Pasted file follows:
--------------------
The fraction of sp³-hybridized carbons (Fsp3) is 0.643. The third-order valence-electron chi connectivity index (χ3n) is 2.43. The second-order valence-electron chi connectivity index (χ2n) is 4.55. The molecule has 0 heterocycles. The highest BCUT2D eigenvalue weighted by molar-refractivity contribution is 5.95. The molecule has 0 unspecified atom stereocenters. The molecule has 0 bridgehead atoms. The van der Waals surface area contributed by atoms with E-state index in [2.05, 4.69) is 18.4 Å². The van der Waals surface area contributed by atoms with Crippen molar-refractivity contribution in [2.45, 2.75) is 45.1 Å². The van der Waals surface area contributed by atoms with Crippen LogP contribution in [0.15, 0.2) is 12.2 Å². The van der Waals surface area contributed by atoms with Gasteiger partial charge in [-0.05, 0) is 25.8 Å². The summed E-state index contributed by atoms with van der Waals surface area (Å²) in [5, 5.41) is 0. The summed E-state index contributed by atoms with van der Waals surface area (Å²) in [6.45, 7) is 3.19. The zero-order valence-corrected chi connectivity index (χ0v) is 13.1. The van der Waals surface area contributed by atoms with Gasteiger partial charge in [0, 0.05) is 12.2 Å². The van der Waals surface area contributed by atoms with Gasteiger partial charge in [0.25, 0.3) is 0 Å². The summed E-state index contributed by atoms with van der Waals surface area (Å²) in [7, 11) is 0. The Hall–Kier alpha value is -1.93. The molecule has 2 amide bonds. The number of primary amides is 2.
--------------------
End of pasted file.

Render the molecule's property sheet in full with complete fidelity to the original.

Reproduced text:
The fraction of sp³-hybridized carbons (Fsp3) is 0.643. The third-order valence-electron chi connectivity index (χ3n) is 2.43. The second-order valence-electron chi connectivity index (χ2n) is 4.55. The molecule has 0 heterocycles. The highest BCUT2D eigenvalue weighted by molar-refractivity contribution is 5.95. The molecule has 0 unspecified atom stereocenters. The molecule has 0 bridgehead atoms. The van der Waals surface area contributed by atoms with E-state index in [2.05, 4.69) is 18.4 Å². The van der Waals surface area contributed by atoms with Crippen molar-refractivity contribution in [2.45, 2.75) is 45.1 Å². The van der Waals surface area contributed by atoms with Crippen LogP contribution in [0.15, 0.2) is 12.2 Å². The van der Waals surface area contributed by atoms with Gasteiger partial charge in [-0.05, 0) is 25.8 Å². The summed E-state index contributed by atoms with van der Waals surface area (Å²) in [5, 5.41) is 0. The summed E-state index contributed by atoms with van der Waals surface area (Å²) in [6.45, 7) is 3.19. The zero-order valence-corrected chi connectivity index (χ0v) is 13.1. The van der Waals surface area contributed by atoms with Gasteiger partial charge in [0, 0.05) is 12.2 Å². The van der Waals surface area contributed by atoms with Gasteiger partial charge in [0.25, 0.3) is 0 Å². The summed E-state index contributed by atoms with van der Waals surface area (Å²) in [7, 11) is 0. The Hall–Kier alpha value is -1.93. The molecule has 2 amide bonds. The number of primary amides is 2.